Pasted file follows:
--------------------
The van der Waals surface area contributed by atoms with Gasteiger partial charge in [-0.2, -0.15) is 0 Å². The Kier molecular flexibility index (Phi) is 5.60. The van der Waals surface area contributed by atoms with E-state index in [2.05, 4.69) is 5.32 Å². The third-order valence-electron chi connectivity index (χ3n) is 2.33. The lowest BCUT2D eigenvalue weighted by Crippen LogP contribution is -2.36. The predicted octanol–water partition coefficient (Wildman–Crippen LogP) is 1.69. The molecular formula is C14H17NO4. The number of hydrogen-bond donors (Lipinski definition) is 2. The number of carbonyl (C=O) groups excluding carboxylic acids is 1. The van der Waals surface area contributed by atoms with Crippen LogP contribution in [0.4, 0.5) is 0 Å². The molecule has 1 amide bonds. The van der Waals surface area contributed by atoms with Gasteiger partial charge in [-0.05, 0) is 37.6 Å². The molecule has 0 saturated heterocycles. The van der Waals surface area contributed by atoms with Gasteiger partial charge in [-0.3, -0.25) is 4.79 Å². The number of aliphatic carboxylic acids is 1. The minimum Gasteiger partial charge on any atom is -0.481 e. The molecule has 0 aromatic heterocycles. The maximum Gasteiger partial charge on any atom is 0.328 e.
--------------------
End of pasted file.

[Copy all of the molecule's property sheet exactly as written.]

The van der Waals surface area contributed by atoms with Gasteiger partial charge in [-0.2, -0.15) is 0 Å². The Kier molecular flexibility index (Phi) is 5.60. The van der Waals surface area contributed by atoms with E-state index in [2.05, 4.69) is 5.32 Å². The third-order valence-electron chi connectivity index (χ3n) is 2.33. The lowest BCUT2D eigenvalue weighted by Crippen LogP contribution is -2.36. The predicted octanol–water partition coefficient (Wildman–Crippen LogP) is 1.69. The molecular formula is C14H17NO4. The number of hydrogen-bond donors (Lipinski definition) is 2. The number of carbonyl (C=O) groups excluding carboxylic acids is 1. The van der Waals surface area contributed by atoms with Crippen LogP contribution in [0.4, 0.5) is 0 Å². The molecule has 1 amide bonds. The van der Waals surface area contributed by atoms with Gasteiger partial charge in [-0.05, 0) is 37.6 Å². The molecule has 0 saturated heterocycles. The van der Waals surface area contributed by atoms with Gasteiger partial charge in [-0.3, -0.25) is 4.79 Å². The number of aliphatic carboxylic acids is 1. The minimum Gasteiger partial charge on any atom is -0.481 e. The molecule has 0 aromatic heterocycles. The maximum Gasteiger partial charge on any atom is 0.328 e.